John Conyers (apothecary)

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John Conyers (c.1633–1694) was an English apothecary and pioneering archaeologist.[1]

Artefacts and antiquities[edit]

Conyers had a shop in Fleet Street, near St Paul's Cathedral during the period of construction of Sir Christopher Wren's new cathedral to replace Old St Paul's after the Great Fire of London, and collected the medieval and Roman artefacts unearthed, recording the finds in notebooks. They included a Roman kiln found 26 feet (8 metres) below surface level in the 1670s. According to his younger friend John Bagford, Conyers "made it his chief Business to make curious Observations and to collect such Antiquities as were daily found in and about London".[2] His antiquarian collection was praised by the Athenian Mercury,[1] and there was talk of opening it to the public, although this does not seem to have happened.

He was present at the excavation in 1679 of the remains of a supposed elephant from a gravel bed at Battlebridge (King's Cross).[3] The site was near Gray's Inn Lane, opposite "Black Mary's". The remaining tooth was later thought to be of a mammoth or straight-tusked elephant.[4] A flint handaxe was found nearby,[3] now famous as the Gray's Inn Lane handaxe and on display in the British Museum's Enlightenment Gallery.[5] Conyers was the first to argue that it was a human artefact.[1] John Bagford then somewhat later argued for an origin of the assemblage in the Roman presence under the Emperor Claudius;[3] this was in a letter of 1715, in which Bagford accepted the human origin of the handaxe.[4]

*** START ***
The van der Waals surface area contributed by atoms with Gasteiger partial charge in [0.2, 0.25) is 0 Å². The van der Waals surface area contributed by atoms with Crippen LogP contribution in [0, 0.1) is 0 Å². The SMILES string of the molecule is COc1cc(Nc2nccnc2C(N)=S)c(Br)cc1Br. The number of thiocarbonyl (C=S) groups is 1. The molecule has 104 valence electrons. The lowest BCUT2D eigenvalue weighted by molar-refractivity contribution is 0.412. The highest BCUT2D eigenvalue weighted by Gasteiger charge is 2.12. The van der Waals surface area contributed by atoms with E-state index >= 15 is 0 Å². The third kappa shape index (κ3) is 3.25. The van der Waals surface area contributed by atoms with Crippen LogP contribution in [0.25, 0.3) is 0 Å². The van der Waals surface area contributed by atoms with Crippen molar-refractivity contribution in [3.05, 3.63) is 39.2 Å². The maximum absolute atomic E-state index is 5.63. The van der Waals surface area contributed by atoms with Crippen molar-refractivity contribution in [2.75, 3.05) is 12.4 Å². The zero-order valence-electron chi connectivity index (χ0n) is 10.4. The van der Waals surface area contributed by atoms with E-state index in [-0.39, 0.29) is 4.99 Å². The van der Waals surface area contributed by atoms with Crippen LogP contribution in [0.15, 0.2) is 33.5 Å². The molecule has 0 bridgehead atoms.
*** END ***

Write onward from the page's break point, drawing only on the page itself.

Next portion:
The handaxe came into the antiquarian museum of John Kemp.[6] With other items from Conyers' collection, it passed to Sir Hans Sloane, whose personal objects became one of the founding collections of the British Museum. Conyers' notes on his discoveries are now in the British Library as Sloane manuscripts Ms 959 and Harley manuscripts Ms 5953.

Conyers married a niece of Francis Glisson.[1] A celebrated shield, bought by Conyers from a London ironmonger, was sold after his death by one of his daughters to John Woodward.[7] Dr Woodward's Shield, also now in the British Museum, is now recognised as a classicising French Renaissance buckler of the mid-16th century, perhaps sold from the Royal Armouries of Charles II, but was thought by Woodward and others to be an original Roman work.[8]


  1. ^ a b c d Burnby, Juanita. "Conyers, John". Oxford Dictionary of National Biography (online ed.). Oxford University Press. doi:10.1093/ref:odnb/56834.  (Subscription or UK public library membership required.)
  2. ^ Levine, 141-142, quote 141
  3. ^ a b c Levine, p. 141.
  4. ^ a b British History Online
  5. ^ British Museum page
  6. ^ Joseph M. Levine (1991). Dr. Woodward's Shield: History, Science, and Satire in Augustan England. Cornell University Press. p. 141. ISBN 0-8014-9935-6. 
  7. ^ Levine, p. 151.
  8. ^ The Woodward Shield / Dr Woodward's Shield, British Museum]


  • Joseph M. Levine (1977), Dr Woodward's Shield: History, Science and Satire in Augustan England